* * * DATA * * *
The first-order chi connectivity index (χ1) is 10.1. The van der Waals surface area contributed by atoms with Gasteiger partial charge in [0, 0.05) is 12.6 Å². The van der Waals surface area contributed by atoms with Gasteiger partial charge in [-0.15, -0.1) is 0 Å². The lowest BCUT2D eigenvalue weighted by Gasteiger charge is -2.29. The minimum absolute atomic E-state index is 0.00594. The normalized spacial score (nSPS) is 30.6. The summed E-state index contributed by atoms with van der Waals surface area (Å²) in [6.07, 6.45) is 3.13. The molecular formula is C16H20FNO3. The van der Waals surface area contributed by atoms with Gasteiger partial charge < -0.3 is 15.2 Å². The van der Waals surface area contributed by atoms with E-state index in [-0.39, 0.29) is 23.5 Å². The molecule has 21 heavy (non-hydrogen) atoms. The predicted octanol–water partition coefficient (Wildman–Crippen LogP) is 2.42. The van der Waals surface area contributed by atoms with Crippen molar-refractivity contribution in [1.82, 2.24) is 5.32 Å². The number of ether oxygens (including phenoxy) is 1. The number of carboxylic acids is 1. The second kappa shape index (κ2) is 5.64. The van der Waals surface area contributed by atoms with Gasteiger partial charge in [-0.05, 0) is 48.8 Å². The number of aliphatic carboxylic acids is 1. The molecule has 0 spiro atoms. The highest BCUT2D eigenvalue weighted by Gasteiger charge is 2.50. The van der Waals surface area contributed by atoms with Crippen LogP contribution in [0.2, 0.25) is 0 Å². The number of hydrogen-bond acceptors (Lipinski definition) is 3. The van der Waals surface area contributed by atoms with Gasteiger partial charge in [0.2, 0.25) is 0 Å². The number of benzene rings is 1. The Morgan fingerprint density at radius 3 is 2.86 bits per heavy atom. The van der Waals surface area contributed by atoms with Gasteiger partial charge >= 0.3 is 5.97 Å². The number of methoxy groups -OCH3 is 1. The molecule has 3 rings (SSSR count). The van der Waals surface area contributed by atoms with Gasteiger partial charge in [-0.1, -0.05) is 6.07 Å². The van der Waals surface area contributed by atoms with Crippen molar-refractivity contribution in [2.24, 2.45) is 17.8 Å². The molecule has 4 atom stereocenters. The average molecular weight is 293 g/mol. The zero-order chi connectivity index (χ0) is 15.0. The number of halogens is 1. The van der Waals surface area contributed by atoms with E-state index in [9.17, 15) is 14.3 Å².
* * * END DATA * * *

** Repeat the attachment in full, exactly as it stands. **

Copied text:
The first-order chi connectivity index (χ1) is 10.1. The van der Waals surface area contributed by atoms with Gasteiger partial charge in [0, 0.05) is 12.6 Å². The van der Waals surface area contributed by atoms with Gasteiger partial charge in [-0.15, -0.1) is 0 Å². The lowest BCUT2D eigenvalue weighted by Gasteiger charge is -2.29. The minimum absolute atomic E-state index is 0.00594. The normalized spacial score (nSPS) is 30.6. The summed E-state index contributed by atoms with van der Waals surface area (Å²) in [6.07, 6.45) is 3.13. The molecular formula is C16H20FNO3. The van der Waals surface area contributed by atoms with Gasteiger partial charge < -0.3 is 15.2 Å². The van der Waals surface area contributed by atoms with E-state index in [-0.39, 0.29) is 23.5 Å². The molecule has 21 heavy (non-hydrogen) atoms. The predicted octanol–water partition coefficient (Wildman–Crippen LogP) is 2.42. The van der Waals surface area contributed by atoms with Crippen molar-refractivity contribution in [1.82, 2.24) is 5.32 Å². The number of ether oxygens (including phenoxy) is 1. The number of carboxylic acids is 1. The second kappa shape index (κ2) is 5.64. The van der Waals surface area contributed by atoms with Gasteiger partial charge in [-0.05, 0) is 48.8 Å². The number of aliphatic carboxylic acids is 1. The molecule has 0 spiro atoms. The highest BCUT2D eigenvalue weighted by Gasteiger charge is 2.50. The van der Waals surface area contributed by atoms with Crippen LogP contribution in [0.2, 0.25) is 0 Å². The number of hydrogen-bond acceptors (Lipinski definition) is 3. The van der Waals surface area contributed by atoms with Gasteiger partial charge in [0.2, 0.25) is 0 Å². The number of benzene rings is 1. The Morgan fingerprint density at radius 3 is 2.86 bits per heavy atom. The van der Waals surface area contributed by atoms with Gasteiger partial charge >= 0.3 is 5.97 Å². The number of methoxy groups -OCH3 is 1. The molecule has 3 rings (SSSR count). The van der Waals surface area contributed by atoms with Gasteiger partial charge in [-0.1, -0.05) is 6.07 Å². The van der Waals surface area contributed by atoms with Crippen molar-refractivity contribution in [2.24, 2.45) is 17.8 Å². The molecule has 4 atom stereocenters. The average molecular weight is 293 g/mol. The zero-order chi connectivity index (χ0) is 15.0. The number of halogens is 1. The van der Waals surface area contributed by atoms with E-state index in [9.17, 15) is 14.3 Å².